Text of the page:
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In a past life, and for a very brief period of time, I was a PR manager. And when I say brief, I mean brief – three days to be exact.
Now, I don’t believe in jumping ship at the first sign of trouble, but there were many things about that job – including an incompetent boss – which took me only 72 hours to figure out and bail.
For starters, she was never in. My colleagues told me she spent her mornings cooped up at home and so she often communicated with the team via email.
Then, there were the emails, which WERE ALL TYPED OUT IN CAPS. Everyone knows that’s just rude, and coming from the boss it does say a lot about the culture.
I also noticed people tended to freeze up every time the phone rang. Because of the nature of the business, clients would call our branches, rather than the head office, which only meant one thing when the phones rang: the boss was calling to scream about something.
The other thing I noticed almost immediately was as soon as word got out that she was in the building and on the way up, the radio would be turned off, people would return to their desks and morale would drop.
On the second day of the job, I approached the boss to discuss the company’s marketing and PR strategies, and asked if I could get information about the products and services so I could start drafting something up.
While I can’t remember the response word for word, it was something along the lines of, “Nothing’s been written down, but you can make it up.” Not exactly encouraging advice.
There was also a severe lack of leadership and communication and every member of the team was wound up, on edge and absolutely disengaged. I had joked with one of the other managers that maybe the office was experiencing Stockholm Syndrome. She didn’t laugh.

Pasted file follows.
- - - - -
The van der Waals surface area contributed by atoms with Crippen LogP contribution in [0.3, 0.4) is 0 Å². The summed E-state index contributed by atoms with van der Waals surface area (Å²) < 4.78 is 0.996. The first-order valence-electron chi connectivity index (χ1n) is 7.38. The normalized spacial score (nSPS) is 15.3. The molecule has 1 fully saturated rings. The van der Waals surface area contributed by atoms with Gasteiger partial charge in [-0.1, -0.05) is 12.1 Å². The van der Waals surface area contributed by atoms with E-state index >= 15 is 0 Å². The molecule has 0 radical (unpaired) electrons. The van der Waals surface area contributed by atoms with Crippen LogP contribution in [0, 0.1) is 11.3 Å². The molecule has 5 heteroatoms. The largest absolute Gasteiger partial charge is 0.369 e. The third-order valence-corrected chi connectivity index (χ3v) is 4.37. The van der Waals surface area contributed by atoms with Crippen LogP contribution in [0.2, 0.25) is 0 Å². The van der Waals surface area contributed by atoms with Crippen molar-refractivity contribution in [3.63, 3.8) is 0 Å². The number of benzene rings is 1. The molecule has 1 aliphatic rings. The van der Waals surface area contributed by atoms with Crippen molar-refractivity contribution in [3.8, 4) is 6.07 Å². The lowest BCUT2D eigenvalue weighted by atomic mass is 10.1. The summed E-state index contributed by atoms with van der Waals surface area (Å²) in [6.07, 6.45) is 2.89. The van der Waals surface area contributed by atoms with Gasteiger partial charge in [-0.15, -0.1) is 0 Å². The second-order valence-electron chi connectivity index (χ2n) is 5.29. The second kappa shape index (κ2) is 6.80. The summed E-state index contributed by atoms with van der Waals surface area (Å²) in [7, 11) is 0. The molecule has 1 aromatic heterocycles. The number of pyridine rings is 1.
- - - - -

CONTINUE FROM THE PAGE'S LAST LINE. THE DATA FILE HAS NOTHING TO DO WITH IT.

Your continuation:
The mix of a bad working culture, an ineffective boss and the feeling of being thrown into the deep-end prompted me to ask for a meeting with my boss on the third morning. At first, she was too busy, but after I sent a second email which heavily hinted at my intentions to leave, she called me, yelling that I was being very rude and asked that I stay put. A few hours later, she arrived at the office and summoned me.
Instead of having a conversation in her office, she decided to berate me in the middle of the office, where every other employee could hear us. It pretty much cemented my decision to leave.
I was told I was ungrateful, that I lacked initiative and imagination (clearly in reference to my inability to make up products) and that I was never going to find a boss or a company as good to work for.
I told her I’ll take my chances and left.
While I’m not advocating you up and leave your job three days in, poor managers like this drive home the point that the fish really stinks from the head down.
I know it’s not easy to be the boss and be in charge of everything from KPIs to employee wellbeing. But if you’re accepting a role at the top, then you have to be prepared to take on the responsibilities that come with it.
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Register your interest for the course at the introductory price of SGD199.